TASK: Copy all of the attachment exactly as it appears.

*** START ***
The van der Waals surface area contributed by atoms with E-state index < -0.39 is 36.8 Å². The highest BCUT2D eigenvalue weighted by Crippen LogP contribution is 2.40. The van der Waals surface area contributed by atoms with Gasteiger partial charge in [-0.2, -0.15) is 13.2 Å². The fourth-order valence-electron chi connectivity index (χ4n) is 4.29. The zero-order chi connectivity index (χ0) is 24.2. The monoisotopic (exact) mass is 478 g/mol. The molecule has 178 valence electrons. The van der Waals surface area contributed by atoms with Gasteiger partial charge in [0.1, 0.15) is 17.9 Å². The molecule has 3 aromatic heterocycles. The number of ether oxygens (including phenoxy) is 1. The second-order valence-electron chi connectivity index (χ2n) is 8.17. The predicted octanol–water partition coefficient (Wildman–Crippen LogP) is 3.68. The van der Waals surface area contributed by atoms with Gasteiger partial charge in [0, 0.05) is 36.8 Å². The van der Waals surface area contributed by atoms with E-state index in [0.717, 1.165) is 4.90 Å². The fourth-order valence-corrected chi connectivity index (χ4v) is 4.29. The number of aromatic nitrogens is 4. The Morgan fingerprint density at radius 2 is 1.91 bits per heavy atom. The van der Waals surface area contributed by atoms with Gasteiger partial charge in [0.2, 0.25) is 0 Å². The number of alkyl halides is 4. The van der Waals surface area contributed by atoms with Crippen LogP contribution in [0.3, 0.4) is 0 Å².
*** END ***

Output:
The van der Waals surface area contributed by atoms with E-state index < -0.39 is 36.8 Å². The highest BCUT2D eigenvalue weighted by Crippen LogP contribution is 2.40. The van der Waals surface area contributed by atoms with Gasteiger partial charge in [-0.2, -0.15) is 13.2 Å². The fourth-order valence-electron chi connectivity index (χ4n) is 4.29. The zero-order chi connectivity index (χ0) is 24.2. The monoisotopic (exact) mass is 478 g/mol. The molecule has 178 valence electrons. The van der Waals surface area contributed by atoms with Gasteiger partial charge in [0.1, 0.15) is 17.9 Å². The molecule has 3 aromatic heterocycles. The number of ether oxygens (including phenoxy) is 1. The second-order valence-electron chi connectivity index (χ2n) is 8.17. The predicted octanol–water partition coefficient (Wildman–Crippen LogP) is 3.68. The van der Waals surface area contributed by atoms with Gasteiger partial charge in [0, 0.05) is 36.8 Å². The van der Waals surface area contributed by atoms with E-state index in [0.717, 1.165) is 4.90 Å². The fourth-order valence-corrected chi connectivity index (χ4v) is 4.29. The number of aromatic nitrogens is 4. The Morgan fingerprint density at radius 2 is 1.91 bits per heavy atom. The van der Waals surface area contributed by atoms with Gasteiger partial charge in [0.2, 0.25) is 0 Å². The number of alkyl halides is 4. The van der Waals surface area contributed by atoms with Crippen LogP contribution in [0.3, 0.4) is 0 Å².